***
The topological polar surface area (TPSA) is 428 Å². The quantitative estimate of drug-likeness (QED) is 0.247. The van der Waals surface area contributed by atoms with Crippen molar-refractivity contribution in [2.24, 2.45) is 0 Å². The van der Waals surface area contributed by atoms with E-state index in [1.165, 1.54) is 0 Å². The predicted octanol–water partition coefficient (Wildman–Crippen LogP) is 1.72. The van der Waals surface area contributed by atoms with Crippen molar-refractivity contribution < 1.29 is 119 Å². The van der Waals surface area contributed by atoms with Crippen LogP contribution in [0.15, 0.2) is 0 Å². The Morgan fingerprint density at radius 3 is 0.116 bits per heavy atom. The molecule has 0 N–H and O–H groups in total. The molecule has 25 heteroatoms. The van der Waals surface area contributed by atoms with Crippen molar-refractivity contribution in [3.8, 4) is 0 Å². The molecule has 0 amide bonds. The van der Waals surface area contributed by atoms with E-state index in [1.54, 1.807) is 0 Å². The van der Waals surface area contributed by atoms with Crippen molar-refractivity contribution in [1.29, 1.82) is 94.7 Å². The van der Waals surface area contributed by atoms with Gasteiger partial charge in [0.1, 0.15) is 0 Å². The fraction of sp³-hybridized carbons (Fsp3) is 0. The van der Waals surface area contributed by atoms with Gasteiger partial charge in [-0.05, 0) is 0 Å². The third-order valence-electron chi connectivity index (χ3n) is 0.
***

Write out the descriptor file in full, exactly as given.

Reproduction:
The topological polar surface area (TPSA) is 428 Å². The quantitative estimate of drug-likeness (QED) is 0.247. The van der Waals surface area contributed by atoms with Crippen molar-refractivity contribution in [2.24, 2.45) is 0 Å². The van der Waals surface area contributed by atoms with E-state index in [1.165, 1.54) is 0 Å². The predicted octanol–water partition coefficient (Wildman–Crippen LogP) is 1.72. The van der Waals surface area contributed by atoms with Crippen molar-refractivity contribution < 1.29 is 119 Å². The van der Waals surface area contributed by atoms with Crippen LogP contribution in [0.15, 0.2) is 0 Å². The Morgan fingerprint density at radius 3 is 0.116 bits per heavy atom. The molecule has 0 N–H and O–H groups in total. The molecule has 25 heteroatoms. The van der Waals surface area contributed by atoms with Crippen molar-refractivity contribution in [3.8, 4) is 0 Å². The molecule has 0 amide bonds. The van der Waals surface area contributed by atoms with E-state index in [1.54, 1.807) is 0 Å². The van der Waals surface area contributed by atoms with Crippen molar-refractivity contribution in [1.29, 1.82) is 94.7 Å². The van der Waals surface area contributed by atoms with Gasteiger partial charge in [0.1, 0.15) is 0 Å². The fraction of sp³-hybridized carbons (Fsp3) is 0. The van der Waals surface area contributed by atoms with Gasteiger partial charge in [-0.05, 0) is 0 Å². The third-order valence-electron chi connectivity index (χ3n) is 0.